Many of us assume the companies are using the latest science as a guide to choose the safest ingredients, especially for products used on babies.

 

We should be able to expect that.

 

Unfortunately, nobody is watching the store. Companies in the U.S. are allowed to put ingredients into personal care products with no required safety testing, and without disclosing all the ingredients.”

 

What you can do:

  • Keep reading our blog to stay current .
  • Be an informed consumer
  • Check out the Environmental Working Group to check the safety of the products you already use.
    • I use this website every time I need to buy a new product so that eventually I will only have the safest products in my house and in my life. For example, I needed to re-stock on hand soap this week and used the EWG app to ensure I purchased the best rated kind.

Why you should opt for the whole-grain option

Whole-Grains

I know- whole grains take some getting used to. New IVF data, however, suggests that you should hear me out and give that whole grain bagel and pasta a try.

 

In a recent study, investigators took a very close look at the dietary habits of people undergoing fertility treatments. Women who ate more whole grains (>52.4 g/day) had higher pregnancy rates than women who ate less whole grains. We have mentioned this whole grain study in our blog before: at least one serving of whole grains per day boosts the odds of success by 33%! It may even benefit women who have problems developing the lining in their uterus (endometrial lining): increasing whole grain intake by 1 serving a day was associated with an increase in endometrial thickness!

 

What you can do:

  • Make the healthier choice: substitute one meal a day for something with more whole grains

Dads- pay attention too!

In my fertility clinic, much of the discussion about pre-conception counseling, or what should be done to prepare for a healthy pregnancy, focuses on the female. We discuss a woman’s diet, vitamins, immunization status, supplements, exercise habits and more. New research is suggesting that dad needs to be involved in this health optimization before starting a family.

Epigenetics is a new hot term in science. We all have DNA, which is a roadmap of genes that encode the proteins that are expressed that make our bodies work. To describe it simply, epigenetics is the field that ensures that these genes are expressed at the right time, the right place, and the right amount. My research over the past three years has focused on epigenetics.

I am passionate about learning how our environment impacts our fertility. Epigenetics is an emerging link  to learning about your environment and how it may impact your genetic health: most toxins in our environment are not strong enough to cause DNA damage and mutations, but are able to impact gene expression, and ultimately the health of an individual, by altering epigenetic profiles. Exposure to endocrine disrupting chemicals in our environment, like those commonly found in plastics, induce epigenetic changes in sperm. Worse yet, these changes can be transmitted to future generations.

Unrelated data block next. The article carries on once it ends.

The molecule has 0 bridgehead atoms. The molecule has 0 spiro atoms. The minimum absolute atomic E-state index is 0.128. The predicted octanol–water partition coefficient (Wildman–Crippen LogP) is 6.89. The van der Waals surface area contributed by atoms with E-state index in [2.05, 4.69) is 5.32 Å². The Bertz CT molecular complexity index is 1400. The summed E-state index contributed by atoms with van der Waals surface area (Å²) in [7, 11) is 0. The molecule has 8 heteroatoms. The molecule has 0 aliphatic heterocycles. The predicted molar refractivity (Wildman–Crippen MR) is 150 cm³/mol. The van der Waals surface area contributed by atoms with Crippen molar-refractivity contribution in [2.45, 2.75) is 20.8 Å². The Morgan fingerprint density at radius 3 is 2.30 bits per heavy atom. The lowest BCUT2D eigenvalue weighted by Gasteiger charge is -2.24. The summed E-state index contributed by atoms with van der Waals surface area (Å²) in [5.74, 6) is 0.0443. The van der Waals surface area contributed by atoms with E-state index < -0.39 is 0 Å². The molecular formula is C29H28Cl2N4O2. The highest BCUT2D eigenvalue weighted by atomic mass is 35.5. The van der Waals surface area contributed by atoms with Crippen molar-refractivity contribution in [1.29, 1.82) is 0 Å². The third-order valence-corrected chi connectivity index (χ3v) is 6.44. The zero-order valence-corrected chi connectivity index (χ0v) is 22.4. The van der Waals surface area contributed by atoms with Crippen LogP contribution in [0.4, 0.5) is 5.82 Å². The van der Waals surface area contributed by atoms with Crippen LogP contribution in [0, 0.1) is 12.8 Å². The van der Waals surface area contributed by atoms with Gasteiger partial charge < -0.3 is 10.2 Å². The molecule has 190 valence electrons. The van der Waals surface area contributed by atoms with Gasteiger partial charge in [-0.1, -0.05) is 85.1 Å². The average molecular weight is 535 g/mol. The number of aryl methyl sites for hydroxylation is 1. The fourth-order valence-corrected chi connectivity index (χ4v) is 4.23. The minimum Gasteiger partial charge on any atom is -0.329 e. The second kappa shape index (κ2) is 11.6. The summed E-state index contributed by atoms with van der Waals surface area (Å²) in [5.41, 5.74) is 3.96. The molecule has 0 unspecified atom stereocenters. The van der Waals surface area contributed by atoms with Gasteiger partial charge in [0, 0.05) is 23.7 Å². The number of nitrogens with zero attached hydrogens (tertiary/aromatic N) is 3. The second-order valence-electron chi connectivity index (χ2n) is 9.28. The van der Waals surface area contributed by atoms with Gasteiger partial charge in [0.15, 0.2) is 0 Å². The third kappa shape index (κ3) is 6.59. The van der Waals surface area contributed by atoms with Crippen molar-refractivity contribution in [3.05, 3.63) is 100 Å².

Recent studies suggest that epigenetic changes may be the key mechanism by which paternal factors such as age and weight contribute to health outcomes in their kids. For example, dads who smoke have children that are more likely to be overweight. Similarly, dads that are obese are more likely to have obese children as a result of epigenetic changes.

Dads- don’t lose hope. There are early indications that some paternal lifestyle-associated effects on sperm can be reverse through exercise, diet, and/or surgical weight loss. In my practice, I like to focus on the couple becoming the healthiest they can be before conceiving. Because ultimately, our goal is similar: we don’t just want to help you get pregnant, we want to help you be a healthy and happy family for generations to come.

If you’d like to take some steps to reduce the impact of your environment on your fertility, consider the following:

 

Your standard prenatal vitamin might not be enough

 I still remember feeling completely overwhelmed the first time I shopped for prenatal vitamins when I was ready to try to conceive. I’m sure I was putting too much thought into it, but like many others, I was going to take my fertility seriously and I wanted the BEST option. So why did my drugstore have over 5 different types of prenatal vitamins, all with a different concoction of what they claimed was “best?” Some of my friends reported using “prescription prenatal vitamins” and swore they were worth the cost.

I ultimately ended up buying prenatal vitamins that contained docosahexaenoic acid (DHA) since they were advertised as “supporting neurodevelopment” and who wouldn’t want a smarter baby? DHA is an omega-3- fatty acid that is important for brain development.  It has been recommended to eat foods which are high in omega-3 fatty acids for women who want to become pregnant or when nursing.  Although vegetarian sources are now available, fish and fish oil are often utilized for DHA supplementation. For months, I endured gross fishy tastes in my mouth and a fishy odor to my breath; all in the sake of helping my baby’s brain develop. Was it worth it?